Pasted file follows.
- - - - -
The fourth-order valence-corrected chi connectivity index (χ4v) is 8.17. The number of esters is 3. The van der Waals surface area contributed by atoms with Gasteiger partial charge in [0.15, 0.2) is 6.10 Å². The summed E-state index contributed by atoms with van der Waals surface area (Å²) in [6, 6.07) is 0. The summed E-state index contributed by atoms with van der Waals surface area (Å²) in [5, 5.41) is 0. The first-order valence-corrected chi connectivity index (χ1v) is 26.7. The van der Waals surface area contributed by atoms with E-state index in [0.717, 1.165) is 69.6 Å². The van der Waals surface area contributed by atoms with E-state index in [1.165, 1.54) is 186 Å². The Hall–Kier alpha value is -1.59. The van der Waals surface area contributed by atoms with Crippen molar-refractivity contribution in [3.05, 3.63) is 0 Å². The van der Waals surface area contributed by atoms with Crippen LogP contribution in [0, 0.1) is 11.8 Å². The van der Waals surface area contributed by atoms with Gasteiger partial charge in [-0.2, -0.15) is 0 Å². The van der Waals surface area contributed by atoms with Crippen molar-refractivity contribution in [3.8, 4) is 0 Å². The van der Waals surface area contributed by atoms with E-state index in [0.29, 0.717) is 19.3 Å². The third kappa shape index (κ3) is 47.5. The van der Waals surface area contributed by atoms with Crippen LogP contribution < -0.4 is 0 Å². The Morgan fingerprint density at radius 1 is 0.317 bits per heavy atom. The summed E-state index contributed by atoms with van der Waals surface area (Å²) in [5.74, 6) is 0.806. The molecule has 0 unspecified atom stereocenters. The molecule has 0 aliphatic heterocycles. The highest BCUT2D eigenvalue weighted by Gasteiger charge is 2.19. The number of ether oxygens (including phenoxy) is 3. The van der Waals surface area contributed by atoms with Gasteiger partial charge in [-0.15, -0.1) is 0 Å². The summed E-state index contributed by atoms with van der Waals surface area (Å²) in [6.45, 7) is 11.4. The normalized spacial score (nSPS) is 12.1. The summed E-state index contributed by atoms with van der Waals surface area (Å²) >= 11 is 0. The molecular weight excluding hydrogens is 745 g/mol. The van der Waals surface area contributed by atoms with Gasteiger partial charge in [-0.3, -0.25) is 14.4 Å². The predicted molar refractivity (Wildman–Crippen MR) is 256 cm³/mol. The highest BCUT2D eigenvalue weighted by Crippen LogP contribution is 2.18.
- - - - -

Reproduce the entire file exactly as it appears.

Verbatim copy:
The fourth-order valence-corrected chi connectivity index (χ4v) is 8.17. The number of esters is 3. The van der Waals surface area contributed by atoms with Gasteiger partial charge in [0.15, 0.2) is 6.10 Å². The summed E-state index contributed by atoms with van der Waals surface area (Å²) in [6, 6.07) is 0. The summed E-state index contributed by atoms with van der Waals surface area (Å²) in [5, 5.41) is 0. The first-order valence-corrected chi connectivity index (χ1v) is 26.7. The van der Waals surface area contributed by atoms with E-state index in [0.717, 1.165) is 69.6 Å². The van der Waals surface area contributed by atoms with E-state index in [1.165, 1.54) is 186 Å². The Hall–Kier alpha value is -1.59. The van der Waals surface area contributed by atoms with Crippen molar-refractivity contribution in [3.05, 3.63) is 0 Å². The van der Waals surface area contributed by atoms with Crippen LogP contribution in [0, 0.1) is 11.8 Å². The van der Waals surface area contributed by atoms with Gasteiger partial charge in [-0.2, -0.15) is 0 Å². The van der Waals surface area contributed by atoms with Crippen molar-refractivity contribution in [3.8, 4) is 0 Å². The van der Waals surface area contributed by atoms with E-state index in [0.29, 0.717) is 19.3 Å². The third kappa shape index (κ3) is 47.5. The van der Waals surface area contributed by atoms with Crippen LogP contribution < -0.4 is 0 Å². The Morgan fingerprint density at radius 1 is 0.317 bits per heavy atom. The summed E-state index contributed by atoms with van der Waals surface area (Å²) in [5.74, 6) is 0.806. The molecule has 0 unspecified atom stereocenters. The molecule has 0 aliphatic heterocycles. The highest BCUT2D eigenvalue weighted by Gasteiger charge is 2.19. The number of ether oxygens (including phenoxy) is 3. The van der Waals surface area contributed by atoms with Gasteiger partial charge in [-0.15, -0.1) is 0 Å². The summed E-state index contributed by atoms with van der Waals surface area (Å²) in [6.45, 7) is 11.4. The normalized spacial score (nSPS) is 12.1. The summed E-state index contributed by atoms with van der Waals surface area (Å²) >= 11 is 0. The molecular weight excluding hydrogens is 745 g/mol. The van der Waals surface area contributed by atoms with Gasteiger partial charge in [-0.3, -0.25) is 14.4 Å². The predicted molar refractivity (Wildman–Crippen MR) is 256 cm³/mol. The highest BCUT2D eigenvalue weighted by Crippen LogP contribution is 2.18.